Avalanche Advisory Archive 2016 – 2018
|Date Issued:||2017-01-26 06:47:01|
With continued warming around the region our upper mountains are now seeing rain as well.
This rain is coming to rest on windslabs we formed over the last 4-5 days.
This will add tremendous stress to the slabs in place and rapidly erode the bonds in the snowpack.
Be aware these warm winds also play a role. Warming is one thing but warming driven by 30-40mph winds really effects the snowpack a great deal more.
These slides depending on elevation and rain will be someplace between a rain triggered windslab and a wet slab if saturation continues.
Be aware these continued warm temps, winds, and rains increase the glide activity and rate of glide. If you are seeing any glide cracks be aware these areas remain questionable and weak until they finally fail at the ground.
Avoid spending time both above and below glide cracks.
The National Weather Service Forecasts-
Today- Windy. Rain. Highs around 42. Southeast wind 15 to 25 mph. Wind gusts increasing to around 40 mph in the morning.
Tonight- Windy. Rain showers in the evening, then rain heavy at times. Lows around 39. Southeast wind 10 to 15 mph increasing to 20 to 30 mph with gusts to around 45 mph late.
Friday- Windy. Rain. Highs around 43. Southeast wind 15 to 25 mph. Wind gusts up to 40 mph in the morning.
Temperatures remain quite warm around the region. Eaglecrest is showing 38f at the base, 34f at mid mountain and 32f on top. Mt Roberts is also showing 35f.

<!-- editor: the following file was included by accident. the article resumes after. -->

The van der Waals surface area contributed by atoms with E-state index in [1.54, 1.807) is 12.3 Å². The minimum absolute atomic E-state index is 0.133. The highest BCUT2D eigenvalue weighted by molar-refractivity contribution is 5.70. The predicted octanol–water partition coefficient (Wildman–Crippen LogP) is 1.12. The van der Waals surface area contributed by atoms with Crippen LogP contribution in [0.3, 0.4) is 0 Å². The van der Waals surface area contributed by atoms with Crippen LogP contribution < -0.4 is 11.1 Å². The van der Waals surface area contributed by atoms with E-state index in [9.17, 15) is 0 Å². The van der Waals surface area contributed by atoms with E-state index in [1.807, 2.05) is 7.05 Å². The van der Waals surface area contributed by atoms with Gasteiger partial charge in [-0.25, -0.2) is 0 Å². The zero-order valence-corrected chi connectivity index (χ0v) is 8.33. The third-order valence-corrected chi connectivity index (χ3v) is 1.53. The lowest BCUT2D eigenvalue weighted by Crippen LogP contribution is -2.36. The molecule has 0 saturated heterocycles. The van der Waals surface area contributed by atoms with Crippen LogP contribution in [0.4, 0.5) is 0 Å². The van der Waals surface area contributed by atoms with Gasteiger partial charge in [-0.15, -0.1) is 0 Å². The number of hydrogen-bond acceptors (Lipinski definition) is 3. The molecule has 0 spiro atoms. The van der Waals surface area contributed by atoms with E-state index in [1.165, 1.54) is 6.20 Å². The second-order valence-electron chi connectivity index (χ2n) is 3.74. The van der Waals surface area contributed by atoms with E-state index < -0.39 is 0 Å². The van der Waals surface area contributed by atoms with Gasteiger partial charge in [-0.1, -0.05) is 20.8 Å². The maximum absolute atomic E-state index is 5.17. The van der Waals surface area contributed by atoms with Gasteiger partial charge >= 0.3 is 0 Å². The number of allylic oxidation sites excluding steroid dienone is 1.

For the most part we are seeing mostly rain. There is perhaps a little new snow near summit and ridgeline. Yesterdays totals were quite light. Eaglecrest received only 1mm of precip while the tram received 2.mm or 1/10\". We lost a little snow in the process but not much.
Todays forecast calls for continued warm temperatures, high winds and continued rain with around .8\" of precipitation.
This is considerable loading once again and will keep avalanche danger to MODERATE to Considerable today. Natural avalanches are not likely but possible... and human triggered avalanches remain likely in isolated locations near summit and ridgeline that were previously loaded.
This fair amount of moisture coming to rest in an already saturated snowpack will continue to eat away at the bonds in the snow. Use extreme caution in steep convex unsupported areas. Continue to avoid terrain traps.
Wet loose avalanche also remain a concern... be aware until the snow cools a great deal this will continue to be on our radar.
Here is a great article written by my high school friend John Stimberis titled: Glide avalanche response to an extreme rain-on-snow event, Snoqualmie Pass, Washington, US